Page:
Competition between species: theoretical models and experimental tests.
- Author(s): Ayala, FJ
- Gilpin, ME
- Ehrenfeld, JG
- et al.
Published Web Locationhttps://doi.org/10.1016/0040-5809(73)90014-2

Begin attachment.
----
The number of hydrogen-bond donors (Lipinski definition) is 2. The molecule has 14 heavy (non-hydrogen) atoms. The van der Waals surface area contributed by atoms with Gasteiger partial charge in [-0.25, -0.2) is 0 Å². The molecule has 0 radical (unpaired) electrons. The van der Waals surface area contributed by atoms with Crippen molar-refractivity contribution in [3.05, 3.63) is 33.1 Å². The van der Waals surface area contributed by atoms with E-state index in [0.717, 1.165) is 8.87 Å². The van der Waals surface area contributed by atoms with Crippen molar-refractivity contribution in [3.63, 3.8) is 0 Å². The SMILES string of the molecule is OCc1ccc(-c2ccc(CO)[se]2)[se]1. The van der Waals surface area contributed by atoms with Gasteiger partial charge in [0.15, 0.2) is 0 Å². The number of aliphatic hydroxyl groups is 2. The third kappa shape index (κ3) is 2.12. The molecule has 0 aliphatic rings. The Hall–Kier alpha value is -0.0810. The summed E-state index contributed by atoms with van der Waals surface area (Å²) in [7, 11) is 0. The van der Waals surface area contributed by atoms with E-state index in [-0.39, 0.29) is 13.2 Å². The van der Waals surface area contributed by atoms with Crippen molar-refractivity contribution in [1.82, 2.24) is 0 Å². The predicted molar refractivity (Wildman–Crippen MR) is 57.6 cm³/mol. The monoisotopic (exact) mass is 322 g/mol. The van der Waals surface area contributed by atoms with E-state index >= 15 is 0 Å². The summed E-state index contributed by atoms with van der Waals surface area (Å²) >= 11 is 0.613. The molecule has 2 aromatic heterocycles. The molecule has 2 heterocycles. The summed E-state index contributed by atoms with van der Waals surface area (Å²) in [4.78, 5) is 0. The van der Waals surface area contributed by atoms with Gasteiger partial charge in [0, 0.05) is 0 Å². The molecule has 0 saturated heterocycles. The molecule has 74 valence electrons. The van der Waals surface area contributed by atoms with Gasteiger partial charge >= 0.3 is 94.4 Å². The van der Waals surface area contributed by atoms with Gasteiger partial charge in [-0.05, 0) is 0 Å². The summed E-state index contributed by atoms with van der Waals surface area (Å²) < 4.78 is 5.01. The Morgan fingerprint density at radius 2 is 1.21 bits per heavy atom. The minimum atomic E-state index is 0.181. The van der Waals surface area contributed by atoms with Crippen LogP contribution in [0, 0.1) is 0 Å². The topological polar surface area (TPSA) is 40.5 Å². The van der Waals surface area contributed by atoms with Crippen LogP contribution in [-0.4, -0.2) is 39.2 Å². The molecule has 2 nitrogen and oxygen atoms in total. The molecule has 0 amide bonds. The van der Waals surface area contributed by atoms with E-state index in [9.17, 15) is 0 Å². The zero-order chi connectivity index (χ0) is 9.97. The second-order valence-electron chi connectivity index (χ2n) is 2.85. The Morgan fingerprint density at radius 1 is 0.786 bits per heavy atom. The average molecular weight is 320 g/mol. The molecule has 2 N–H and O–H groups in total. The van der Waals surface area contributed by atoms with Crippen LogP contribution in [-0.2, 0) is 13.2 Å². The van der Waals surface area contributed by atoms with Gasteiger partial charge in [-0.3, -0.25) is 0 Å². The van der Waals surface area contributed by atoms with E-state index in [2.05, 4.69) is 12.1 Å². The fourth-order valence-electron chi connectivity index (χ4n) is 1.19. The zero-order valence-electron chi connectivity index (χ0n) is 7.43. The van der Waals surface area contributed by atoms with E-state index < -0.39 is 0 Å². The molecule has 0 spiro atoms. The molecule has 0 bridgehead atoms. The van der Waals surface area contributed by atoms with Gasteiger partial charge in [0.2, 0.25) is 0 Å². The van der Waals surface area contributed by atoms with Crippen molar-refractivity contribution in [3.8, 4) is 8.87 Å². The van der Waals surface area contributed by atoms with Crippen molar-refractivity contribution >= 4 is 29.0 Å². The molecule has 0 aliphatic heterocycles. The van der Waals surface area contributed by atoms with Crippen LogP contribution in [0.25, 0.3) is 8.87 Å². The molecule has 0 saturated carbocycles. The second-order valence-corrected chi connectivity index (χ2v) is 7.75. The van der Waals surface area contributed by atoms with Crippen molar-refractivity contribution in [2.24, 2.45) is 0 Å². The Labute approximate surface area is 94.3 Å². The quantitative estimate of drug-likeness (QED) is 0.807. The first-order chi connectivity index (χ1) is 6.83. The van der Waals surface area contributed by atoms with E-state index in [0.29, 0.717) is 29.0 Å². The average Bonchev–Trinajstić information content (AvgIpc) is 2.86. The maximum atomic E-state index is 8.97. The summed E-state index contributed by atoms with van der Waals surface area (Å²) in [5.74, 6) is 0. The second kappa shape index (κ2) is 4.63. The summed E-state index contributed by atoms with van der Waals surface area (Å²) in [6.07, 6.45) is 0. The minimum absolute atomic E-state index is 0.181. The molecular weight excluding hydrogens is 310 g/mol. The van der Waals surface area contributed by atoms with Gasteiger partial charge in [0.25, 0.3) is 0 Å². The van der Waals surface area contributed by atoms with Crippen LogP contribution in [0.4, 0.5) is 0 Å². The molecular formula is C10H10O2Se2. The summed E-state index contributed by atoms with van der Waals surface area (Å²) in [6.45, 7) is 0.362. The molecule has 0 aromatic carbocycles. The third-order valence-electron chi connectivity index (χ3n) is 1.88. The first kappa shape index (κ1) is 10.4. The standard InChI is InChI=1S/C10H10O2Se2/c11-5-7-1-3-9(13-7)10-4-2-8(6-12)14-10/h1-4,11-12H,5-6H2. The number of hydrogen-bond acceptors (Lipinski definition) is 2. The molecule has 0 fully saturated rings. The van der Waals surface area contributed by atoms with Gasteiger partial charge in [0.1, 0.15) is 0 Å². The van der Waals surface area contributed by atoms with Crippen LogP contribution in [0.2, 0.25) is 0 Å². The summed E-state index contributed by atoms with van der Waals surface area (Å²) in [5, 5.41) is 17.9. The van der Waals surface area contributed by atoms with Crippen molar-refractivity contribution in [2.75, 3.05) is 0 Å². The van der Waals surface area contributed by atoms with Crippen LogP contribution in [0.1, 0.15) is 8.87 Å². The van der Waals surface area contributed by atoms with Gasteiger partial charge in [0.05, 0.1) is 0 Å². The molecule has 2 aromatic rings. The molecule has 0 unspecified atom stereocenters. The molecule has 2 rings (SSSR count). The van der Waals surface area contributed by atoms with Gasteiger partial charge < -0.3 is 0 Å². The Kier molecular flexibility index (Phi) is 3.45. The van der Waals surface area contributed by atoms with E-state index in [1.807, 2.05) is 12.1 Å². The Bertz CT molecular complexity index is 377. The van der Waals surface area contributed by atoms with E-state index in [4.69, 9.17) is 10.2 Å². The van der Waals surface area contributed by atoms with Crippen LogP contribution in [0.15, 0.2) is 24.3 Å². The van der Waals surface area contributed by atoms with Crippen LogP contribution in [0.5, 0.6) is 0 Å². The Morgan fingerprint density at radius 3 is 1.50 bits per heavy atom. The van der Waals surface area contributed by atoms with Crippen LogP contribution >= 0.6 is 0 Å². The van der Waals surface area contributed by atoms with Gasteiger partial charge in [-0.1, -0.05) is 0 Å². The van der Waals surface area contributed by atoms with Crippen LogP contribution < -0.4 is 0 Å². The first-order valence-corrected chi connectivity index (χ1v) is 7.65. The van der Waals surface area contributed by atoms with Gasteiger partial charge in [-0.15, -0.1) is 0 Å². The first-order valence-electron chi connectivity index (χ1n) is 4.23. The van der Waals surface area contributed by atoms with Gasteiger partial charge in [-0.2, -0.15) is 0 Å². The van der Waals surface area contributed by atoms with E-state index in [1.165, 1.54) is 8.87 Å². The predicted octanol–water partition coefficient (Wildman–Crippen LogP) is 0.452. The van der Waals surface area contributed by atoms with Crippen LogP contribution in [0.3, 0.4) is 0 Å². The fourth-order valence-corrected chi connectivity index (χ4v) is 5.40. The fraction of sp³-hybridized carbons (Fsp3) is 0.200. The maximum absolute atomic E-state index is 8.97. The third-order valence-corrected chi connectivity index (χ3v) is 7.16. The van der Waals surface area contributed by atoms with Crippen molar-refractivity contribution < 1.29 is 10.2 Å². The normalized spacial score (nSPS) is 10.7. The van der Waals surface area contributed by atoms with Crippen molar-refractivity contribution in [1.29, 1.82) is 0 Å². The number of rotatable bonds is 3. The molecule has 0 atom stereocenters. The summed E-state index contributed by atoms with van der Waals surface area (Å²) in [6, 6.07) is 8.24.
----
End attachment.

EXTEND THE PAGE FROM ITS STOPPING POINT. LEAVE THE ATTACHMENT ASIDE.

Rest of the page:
Experimental determinations of Drosophila population dynamics cannot be explained by the Lotka-Volterra model of interspecific competition. This paper presents other possible mathematical models of competition between species, and gives the results of experiments designed to test the validity of such models. Eight of the ten new models presented contain the Lotka-Volterra model as a special case. The experiments made to test the models are of two kinds. Type 1 experiments are continuous one- or two-species populations, which permit the estimation of the carrying capacity of each species and the numbers of the two species at the point of stable equilibrium. Type 2 experiments measure the change in numbers over a short time interval in populations started with many different initial densities of the two species. Type 2 experiments give information on the dynamics of the two-species system in the phase plane whose coordinates are the number of individuals of each species. The models accounting best for the results are models five and seven (Table II). Each of these two models contains one parameter more than the Lotka-Volterra model. Model five adds a nonlinear term of self-interaction (-βiN2i). Model seven has the form, dNi/dt = riN/Kθii(Kθii - Nθi i - αijNj1-θi i). The exponential parameter θ removes the restriction of the logistic theory of population growth, that each individual added to the population decrease the rate of growth of the population by a constant amount. With model seven the rate of growth of a population of a single species need not have its maximum at K 2, that is when the number of individuals is half the carrying capacity of the environment. © 1973.